To this end, privacy regulations such as GDPR, CCPA, and now Brazil’s LGPD, have stepped in to ensure that companies take proper precautions with the data they collect. These laws demand that data is stored, managed, and kept safe at all costs. And according to the core requirements of these regulations, data subjects can request access to the data you hold on them—and you must fulfill data subject requests (DSARs) within a short window of time.

But problematically, the nature of data is to be spread out. You may only have one central database where data is stored, but finding the right information when you need it can become a gargantuan task—and if you cannot fulfill these requests because your data is stored improperly, or you only have partial access to data, you’re setting yourself up for major fines and legal action.

Leveraging AI to Simplify Privacy

And this is where AI can redeem itself; It’s true—AI compels companies to collect every ounce of data they possibly can. And it, in-and-of-itself, is the source of lots of superfluous PII which can become a liability; But by its nature, it also has the potential to help corral all this data and enable organizations to meet—and continuously adhere to—privacy regulations with greater ease.

AI has three distinct characteristics that make it the perfect tool to make sense out of the data mess that many (okay, most) organizations find themselves in today:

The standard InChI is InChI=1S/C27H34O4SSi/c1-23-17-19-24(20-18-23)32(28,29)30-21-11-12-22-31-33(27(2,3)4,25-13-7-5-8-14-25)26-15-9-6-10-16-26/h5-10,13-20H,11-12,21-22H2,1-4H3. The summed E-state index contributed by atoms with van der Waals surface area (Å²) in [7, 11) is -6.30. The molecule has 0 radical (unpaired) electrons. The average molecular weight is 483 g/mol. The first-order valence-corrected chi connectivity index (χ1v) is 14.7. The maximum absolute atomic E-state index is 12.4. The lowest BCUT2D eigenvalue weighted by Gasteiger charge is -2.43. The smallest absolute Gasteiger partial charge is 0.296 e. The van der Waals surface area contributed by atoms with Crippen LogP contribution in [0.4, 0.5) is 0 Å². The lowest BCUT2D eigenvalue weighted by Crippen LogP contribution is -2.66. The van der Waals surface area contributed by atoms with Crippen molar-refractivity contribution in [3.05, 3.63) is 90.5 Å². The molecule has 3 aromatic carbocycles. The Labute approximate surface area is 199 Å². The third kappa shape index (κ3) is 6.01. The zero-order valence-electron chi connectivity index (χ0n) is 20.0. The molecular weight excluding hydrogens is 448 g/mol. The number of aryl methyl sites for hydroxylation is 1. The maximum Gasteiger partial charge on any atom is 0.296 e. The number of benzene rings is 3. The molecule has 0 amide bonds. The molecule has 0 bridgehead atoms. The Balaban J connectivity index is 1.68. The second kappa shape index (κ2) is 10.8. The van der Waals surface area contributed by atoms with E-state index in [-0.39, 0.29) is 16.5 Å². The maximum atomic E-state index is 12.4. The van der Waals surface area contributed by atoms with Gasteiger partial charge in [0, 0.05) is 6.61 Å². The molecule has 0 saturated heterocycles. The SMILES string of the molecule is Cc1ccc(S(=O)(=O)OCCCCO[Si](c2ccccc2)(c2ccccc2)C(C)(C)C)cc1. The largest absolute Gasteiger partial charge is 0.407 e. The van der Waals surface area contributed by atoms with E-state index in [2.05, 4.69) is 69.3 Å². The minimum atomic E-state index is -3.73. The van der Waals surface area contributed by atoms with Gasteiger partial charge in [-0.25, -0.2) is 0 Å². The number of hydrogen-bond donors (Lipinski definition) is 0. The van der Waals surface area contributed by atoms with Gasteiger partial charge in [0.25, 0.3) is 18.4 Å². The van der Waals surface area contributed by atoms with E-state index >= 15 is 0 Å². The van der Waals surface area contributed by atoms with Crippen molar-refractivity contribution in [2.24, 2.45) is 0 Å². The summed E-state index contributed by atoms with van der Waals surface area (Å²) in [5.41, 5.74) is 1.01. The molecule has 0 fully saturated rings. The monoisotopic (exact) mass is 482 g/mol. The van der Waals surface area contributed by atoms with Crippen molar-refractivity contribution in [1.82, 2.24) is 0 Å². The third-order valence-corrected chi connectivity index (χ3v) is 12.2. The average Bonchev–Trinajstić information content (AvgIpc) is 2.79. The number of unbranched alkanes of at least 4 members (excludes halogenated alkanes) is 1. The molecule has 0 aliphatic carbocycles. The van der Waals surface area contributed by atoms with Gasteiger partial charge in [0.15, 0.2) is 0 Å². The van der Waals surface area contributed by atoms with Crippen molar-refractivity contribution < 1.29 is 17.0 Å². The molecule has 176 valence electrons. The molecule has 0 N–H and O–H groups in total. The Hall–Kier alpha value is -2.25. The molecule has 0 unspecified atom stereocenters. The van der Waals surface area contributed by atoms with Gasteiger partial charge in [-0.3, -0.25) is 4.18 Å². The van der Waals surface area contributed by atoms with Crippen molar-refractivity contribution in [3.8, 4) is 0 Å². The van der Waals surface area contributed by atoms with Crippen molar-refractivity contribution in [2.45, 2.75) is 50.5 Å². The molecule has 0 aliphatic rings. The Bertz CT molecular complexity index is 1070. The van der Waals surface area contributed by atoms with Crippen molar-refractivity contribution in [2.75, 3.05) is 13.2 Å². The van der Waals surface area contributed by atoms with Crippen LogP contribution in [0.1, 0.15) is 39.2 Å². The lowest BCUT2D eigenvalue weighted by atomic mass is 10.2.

Speed – AI can sort through huge troves of data in a matter of moments, to ID and categorize data far faster than humans could ever be expected to. This allows it to find PII in nearly real-time for ideal DSAR compliance.

Accuracy – AI isn’t subject to boredom or fatigue, allowing it to perform with highly precise results and can even categorize data into regulation-sensitive categories. It can also extract PII from structured and unstructured data sets.

Autonomy – AI can automatically identify data in any location and track and control any movement of that data. It can also automatically eliminate any extra copies of PII to reduce your attack surface, thereby decreasing your organizational risk.

Before smart people thought of putting AI on the data privacy task, all of this had to be done manually and with different, siloed toolsets—tools for monitoring, tools to apply policies, tools to assess risk, etc. This made it very difficult to get a full and complete picture of the data organizations held on data subjects.

AI is changing the story; It brings all of the siloed elements together to create a unified approach to achieving compliance. It allows you to understand entity relationships and what data elements mean. You can also analyze countless data types such as known and unknown data, structured and unstructured data, and data at motion and at rest and link all this data together to create a full and continuously updated picture of data subjects. This enables automatic and sustainable compliance with any privacy regulation.

So yes, AI does pose some concerns in our data-crazed world; But when leveraged properly, it can become the perfect tool to achieve an optimal compliance posture—and respond to DSARs faster and more accurately than before.

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Comments

  1. Thanks for the great tips! I couldn’t agree more that, while the advantages of data collection AI offers create great opportunities for marketers, it also makes consumers squeamish, which means marketers need to be careful about how we use that information.